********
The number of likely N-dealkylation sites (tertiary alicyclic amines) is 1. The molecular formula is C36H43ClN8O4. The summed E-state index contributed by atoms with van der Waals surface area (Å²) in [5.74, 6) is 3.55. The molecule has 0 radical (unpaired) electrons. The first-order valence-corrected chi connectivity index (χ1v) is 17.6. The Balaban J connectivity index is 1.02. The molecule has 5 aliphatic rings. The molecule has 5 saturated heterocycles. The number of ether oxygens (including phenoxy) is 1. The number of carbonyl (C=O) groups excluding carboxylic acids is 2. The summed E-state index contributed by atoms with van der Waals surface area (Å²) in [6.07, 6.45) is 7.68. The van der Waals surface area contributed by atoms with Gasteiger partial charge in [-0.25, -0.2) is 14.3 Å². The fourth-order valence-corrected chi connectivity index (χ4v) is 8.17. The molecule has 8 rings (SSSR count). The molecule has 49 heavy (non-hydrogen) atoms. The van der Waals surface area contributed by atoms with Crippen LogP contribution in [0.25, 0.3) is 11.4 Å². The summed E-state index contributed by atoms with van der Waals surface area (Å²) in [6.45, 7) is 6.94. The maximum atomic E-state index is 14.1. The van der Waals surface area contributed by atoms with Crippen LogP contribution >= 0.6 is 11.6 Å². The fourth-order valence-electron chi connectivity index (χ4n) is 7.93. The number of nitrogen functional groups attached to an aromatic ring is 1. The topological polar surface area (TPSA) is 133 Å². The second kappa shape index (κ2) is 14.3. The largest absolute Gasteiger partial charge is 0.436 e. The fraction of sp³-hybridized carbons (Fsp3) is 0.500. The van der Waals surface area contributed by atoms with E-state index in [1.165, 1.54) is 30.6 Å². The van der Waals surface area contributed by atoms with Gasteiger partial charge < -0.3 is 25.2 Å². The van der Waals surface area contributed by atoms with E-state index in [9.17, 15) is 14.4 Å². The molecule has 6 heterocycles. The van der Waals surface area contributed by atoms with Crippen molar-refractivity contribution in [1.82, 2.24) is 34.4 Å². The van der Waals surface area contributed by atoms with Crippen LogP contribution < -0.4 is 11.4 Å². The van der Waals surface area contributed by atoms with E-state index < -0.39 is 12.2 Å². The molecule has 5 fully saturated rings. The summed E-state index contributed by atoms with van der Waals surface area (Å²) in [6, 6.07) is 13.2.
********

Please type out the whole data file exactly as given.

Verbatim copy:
The number of likely N-dealkylation sites (tertiary alicyclic amines) is 1. The molecular formula is C36H43ClN8O4. The summed E-state index contributed by atoms with van der Waals surface area (Å²) in [5.74, 6) is 3.55. The molecule has 0 radical (unpaired) electrons. The first-order valence-corrected chi connectivity index (χ1v) is 17.6. The Balaban J connectivity index is 1.02. The molecule has 5 aliphatic rings. The molecule has 5 saturated heterocycles. The number of ether oxygens (including phenoxy) is 1. The number of carbonyl (C=O) groups excluding carboxylic acids is 2. The summed E-state index contributed by atoms with van der Waals surface area (Å²) in [6.07, 6.45) is 7.68. The van der Waals surface area contributed by atoms with Gasteiger partial charge in [-0.25, -0.2) is 14.3 Å². The fourth-order valence-corrected chi connectivity index (χ4v) is 8.17. The molecule has 8 rings (SSSR count). The molecule has 49 heavy (non-hydrogen) atoms. The van der Waals surface area contributed by atoms with Crippen LogP contribution in [0.25, 0.3) is 11.4 Å². The summed E-state index contributed by atoms with van der Waals surface area (Å²) in [6.45, 7) is 6.94. The maximum atomic E-state index is 14.1. The van der Waals surface area contributed by atoms with Crippen LogP contribution >= 0.6 is 11.6 Å². The fourth-order valence-electron chi connectivity index (χ4n) is 7.93. The number of nitrogen functional groups attached to an aromatic ring is 1. The topological polar surface area (TPSA) is 133 Å². The second kappa shape index (κ2) is 14.3. The largest absolute Gasteiger partial charge is 0.436 e. The fraction of sp³-hybridized carbons (Fsp3) is 0.500. The van der Waals surface area contributed by atoms with E-state index in [1.165, 1.54) is 30.6 Å². The van der Waals surface area contributed by atoms with Gasteiger partial charge < -0.3 is 25.2 Å². The van der Waals surface area contributed by atoms with E-state index in [9.17, 15) is 14.4 Å². The molecule has 6 heterocycles. The van der Waals surface area contributed by atoms with Crippen molar-refractivity contribution in [1.82, 2.24) is 34.4 Å². The van der Waals surface area contributed by atoms with Crippen LogP contribution < -0.4 is 11.4 Å². The van der Waals surface area contributed by atoms with E-state index < -0.39 is 12.2 Å². The molecule has 5 fully saturated rings. The summed E-state index contributed by atoms with van der Waals surface area (Å²) in [6, 6.07) is 13.2.